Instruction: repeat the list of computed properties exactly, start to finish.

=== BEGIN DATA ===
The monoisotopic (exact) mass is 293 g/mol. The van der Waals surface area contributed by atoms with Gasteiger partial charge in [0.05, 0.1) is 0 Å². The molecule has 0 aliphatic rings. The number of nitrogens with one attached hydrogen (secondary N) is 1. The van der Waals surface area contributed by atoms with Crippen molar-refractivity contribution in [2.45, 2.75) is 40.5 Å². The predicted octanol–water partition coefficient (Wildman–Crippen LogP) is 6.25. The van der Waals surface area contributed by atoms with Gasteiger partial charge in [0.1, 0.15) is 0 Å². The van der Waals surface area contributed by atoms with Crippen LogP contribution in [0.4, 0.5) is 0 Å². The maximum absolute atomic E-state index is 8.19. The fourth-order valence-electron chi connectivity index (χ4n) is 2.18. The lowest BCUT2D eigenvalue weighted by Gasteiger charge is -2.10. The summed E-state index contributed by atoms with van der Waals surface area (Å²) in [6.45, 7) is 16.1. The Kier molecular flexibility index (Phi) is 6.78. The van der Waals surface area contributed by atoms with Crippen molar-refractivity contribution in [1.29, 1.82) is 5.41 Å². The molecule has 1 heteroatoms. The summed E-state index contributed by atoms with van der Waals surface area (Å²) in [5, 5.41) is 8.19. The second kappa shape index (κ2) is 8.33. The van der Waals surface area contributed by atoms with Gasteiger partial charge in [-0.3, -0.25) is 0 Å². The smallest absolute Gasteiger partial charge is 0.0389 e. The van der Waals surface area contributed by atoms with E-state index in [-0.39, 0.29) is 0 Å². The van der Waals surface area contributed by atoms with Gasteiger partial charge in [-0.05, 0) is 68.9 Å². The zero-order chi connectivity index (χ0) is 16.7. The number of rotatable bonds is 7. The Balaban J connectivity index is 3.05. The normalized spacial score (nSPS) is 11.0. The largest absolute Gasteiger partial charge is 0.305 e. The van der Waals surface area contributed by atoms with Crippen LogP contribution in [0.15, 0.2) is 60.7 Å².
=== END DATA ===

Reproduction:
The monoisotopic (exact) mass is 293 g/mol. The van der Waals surface area contributed by atoms with Gasteiger partial charge in [0.05, 0.1) is 0 Å². The molecule has 0 aliphatic rings. The number of nitrogens with one attached hydrogen (secondary N) is 1. The van der Waals surface area contributed by atoms with Crippen molar-refractivity contribution in [2.45, 2.75) is 40.5 Å². The predicted octanol–water partition coefficient (Wildman–Crippen LogP) is 6.25. The van der Waals surface area contributed by atoms with Gasteiger partial charge in [0.1, 0.15) is 0 Å². The van der Waals surface area contributed by atoms with Crippen LogP contribution in [0.4, 0.5) is 0 Å². The maximum absolute atomic E-state index is 8.19. The fourth-order valence-electron chi connectivity index (χ4n) is 2.18. The lowest BCUT2D eigenvalue weighted by Gasteiger charge is -2.10. The summed E-state index contributed by atoms with van der Waals surface area (Å²) in [6.45, 7) is 16.1. The Kier molecular flexibility index (Phi) is 6.78. The van der Waals surface area contributed by atoms with Crippen molar-refractivity contribution in [1.29, 1.82) is 5.41 Å². The molecule has 1 heteroatoms. The summed E-state index contributed by atoms with van der Waals surface area (Å²) in [5, 5.41) is 8.19. The second kappa shape index (κ2) is 8.33. The van der Waals surface area contributed by atoms with Gasteiger partial charge in [-0.3, -0.25) is 0 Å². The smallest absolute Gasteiger partial charge is 0.0389 e. The van der Waals surface area contributed by atoms with E-state index in [-0.39, 0.29) is 0 Å². The van der Waals surface area contributed by atoms with Gasteiger partial charge in [-0.05, 0) is 68.9 Å². The zero-order chi connectivity index (χ0) is 16.7. The number of rotatable bonds is 7. The Balaban J connectivity index is 3.05. The normalized spacial score (nSPS) is 11.0. The largest absolute Gasteiger partial charge is 0.305 e. The van der Waals surface area contributed by atoms with Crippen LogP contribution in [0.15, 0.2) is 60.7 Å².